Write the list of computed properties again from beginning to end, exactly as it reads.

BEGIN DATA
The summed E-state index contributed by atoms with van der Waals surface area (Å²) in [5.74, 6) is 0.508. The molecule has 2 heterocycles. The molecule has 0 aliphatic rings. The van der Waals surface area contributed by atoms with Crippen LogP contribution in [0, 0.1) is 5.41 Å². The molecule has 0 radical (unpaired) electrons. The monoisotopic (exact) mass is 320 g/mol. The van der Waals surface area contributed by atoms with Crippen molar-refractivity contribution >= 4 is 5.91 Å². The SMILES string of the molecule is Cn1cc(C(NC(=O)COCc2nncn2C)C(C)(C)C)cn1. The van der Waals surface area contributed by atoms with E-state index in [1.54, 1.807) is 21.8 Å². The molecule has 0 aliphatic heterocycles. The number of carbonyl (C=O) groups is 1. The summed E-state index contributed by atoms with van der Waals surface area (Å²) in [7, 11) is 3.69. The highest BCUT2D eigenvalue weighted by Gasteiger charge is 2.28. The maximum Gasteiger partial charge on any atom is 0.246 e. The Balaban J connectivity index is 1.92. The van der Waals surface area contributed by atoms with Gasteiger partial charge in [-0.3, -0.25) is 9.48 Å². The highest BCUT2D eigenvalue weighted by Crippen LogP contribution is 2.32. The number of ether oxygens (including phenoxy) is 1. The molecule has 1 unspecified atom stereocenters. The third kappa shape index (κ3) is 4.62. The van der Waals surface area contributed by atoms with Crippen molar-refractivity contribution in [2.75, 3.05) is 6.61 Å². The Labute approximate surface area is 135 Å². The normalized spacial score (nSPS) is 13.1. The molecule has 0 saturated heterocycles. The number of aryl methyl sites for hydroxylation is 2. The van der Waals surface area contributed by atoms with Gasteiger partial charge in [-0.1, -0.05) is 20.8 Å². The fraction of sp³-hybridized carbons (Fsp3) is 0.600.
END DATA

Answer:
The summed E-state index contributed by atoms with van der Waals surface area (Å²) in [5.74, 6) is 0.508. The molecule has 2 heterocycles. The molecule has 0 aliphatic rings. The van der Waals surface area contributed by atoms with Crippen LogP contribution in [0, 0.1) is 5.41 Å². The molecule has 0 radical (unpaired) electrons. The monoisotopic (exact) mass is 320 g/mol. The van der Waals surface area contributed by atoms with Crippen molar-refractivity contribution >= 4 is 5.91 Å². The SMILES string of the molecule is Cn1cc(C(NC(=O)COCc2nncn2C)C(C)(C)C)cn1. The van der Waals surface area contributed by atoms with E-state index in [1.54, 1.807) is 21.8 Å². The molecule has 0 aliphatic heterocycles. The number of carbonyl (C=O) groups is 1. The summed E-state index contributed by atoms with van der Waals surface area (Å²) in [7, 11) is 3.69. The highest BCUT2D eigenvalue weighted by Gasteiger charge is 2.28. The maximum Gasteiger partial charge on any atom is 0.246 e. The Balaban J connectivity index is 1.92. The van der Waals surface area contributed by atoms with Gasteiger partial charge in [-0.3, -0.25) is 9.48 Å². The highest BCUT2D eigenvalue weighted by Crippen LogP contribution is 2.32. The number of ether oxygens (including phenoxy) is 1. The molecule has 1 unspecified atom stereocenters. The third kappa shape index (κ3) is 4.62. The van der Waals surface area contributed by atoms with Crippen molar-refractivity contribution in [2.75, 3.05) is 6.61 Å². The Labute approximate surface area is 135 Å². The normalized spacial score (nSPS) is 13.1. The molecule has 0 saturated heterocycles. The number of aryl methyl sites for hydroxylation is 2. The van der Waals surface area contributed by atoms with Gasteiger partial charge in [-0.1, -0.05) is 20.8 Å². The fraction of sp³-hybridized carbons (Fsp3) is 0.600.